It has been recognized that “[a] prime objective of an agreement to arbitrate is to achieve ‘streamlined proceedings and expeditious results.’” Preston v. Ferrer, 552 U.S. 346, 357-358, 128 S.Ct. 978, 986, 169 L.Ed.2d 917 (2008)(quoting Mitsubishi Motors Corp. v. Soler Chrysler-Plymouth, Inc., 473 U.S. 614, 633, 105 S.Ct. 3346, 87 L. Ed. 2d 444 (1985)). Because there previously existed a “longstanding judicial hostility to arbitration agreements,” Congress enacted the Federal Arbitration Act (FAA), 9 U.S.C. §§ 1-16,” “[t]o overcome judicial resistance to arbitration.” Buckeye Check Cashing, Inc. v. Cardegna, 546 U.S. 440, 443, 126 S.Ct. 1204, 1207, 163 L. Ed. 2d 1038 (2006); Green Tree Financial Corporation - Alabama v. Randolph, 531 U.S. 79, 89, 121 S.Ct. 513, 521, 148 L. Ed. 2d 373, 382 (2000). See also, Nitro-Lift Technologies, L.L.C. v. Howard, __ U.S. __, 133 S.Ct. 500, 503, 184 L. Ed. 2d 328, 332(2012)([Federal Arbitration Act ... “declares a national policy favoring arbitration...”)(citing Southland Corp. v. Keating, 465 U.S. 1, 10, 104 S.Ct. 852, 79 L. Ed. 2d 1 (1984)). It is Section 2 of the Act which embodies the national policy favoring arbitration. See, Buckeye, supra. By this provision, the FAA explicitly permits the use of arbitration and specifically authorizes individuals in commercial transactions to contract for arbitration. Dluhos v. Strasberg, 321 F.3d 365, 369 (3d Cir. 2003).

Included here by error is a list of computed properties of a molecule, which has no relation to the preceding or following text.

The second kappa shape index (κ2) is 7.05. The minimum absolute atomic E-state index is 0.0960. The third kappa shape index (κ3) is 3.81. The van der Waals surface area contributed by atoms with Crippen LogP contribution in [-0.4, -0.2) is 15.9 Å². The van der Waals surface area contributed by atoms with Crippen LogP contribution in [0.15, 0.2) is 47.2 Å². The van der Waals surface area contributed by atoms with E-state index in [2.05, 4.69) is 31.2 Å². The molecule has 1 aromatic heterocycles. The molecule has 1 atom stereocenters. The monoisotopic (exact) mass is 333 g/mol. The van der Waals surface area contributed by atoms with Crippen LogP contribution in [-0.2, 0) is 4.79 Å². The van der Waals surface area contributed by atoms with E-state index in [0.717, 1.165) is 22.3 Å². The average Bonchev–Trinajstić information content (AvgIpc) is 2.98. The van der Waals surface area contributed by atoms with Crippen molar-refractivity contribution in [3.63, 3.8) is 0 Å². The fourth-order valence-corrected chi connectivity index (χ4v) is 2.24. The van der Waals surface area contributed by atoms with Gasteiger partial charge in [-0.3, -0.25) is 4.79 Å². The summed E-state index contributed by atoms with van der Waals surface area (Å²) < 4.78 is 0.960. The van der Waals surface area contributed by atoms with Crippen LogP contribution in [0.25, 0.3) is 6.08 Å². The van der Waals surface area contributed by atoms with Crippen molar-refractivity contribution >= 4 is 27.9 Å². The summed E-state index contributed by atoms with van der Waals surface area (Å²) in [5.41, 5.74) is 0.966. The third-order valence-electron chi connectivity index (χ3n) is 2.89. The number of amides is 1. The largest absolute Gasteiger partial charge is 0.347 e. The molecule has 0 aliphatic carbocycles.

Once an agreement to arbitrate has been established, the FAA further provides a mechanism for ensuring that an award issued pursuant thereto may be enforced. In this regard, Section 9 of the Act decrees: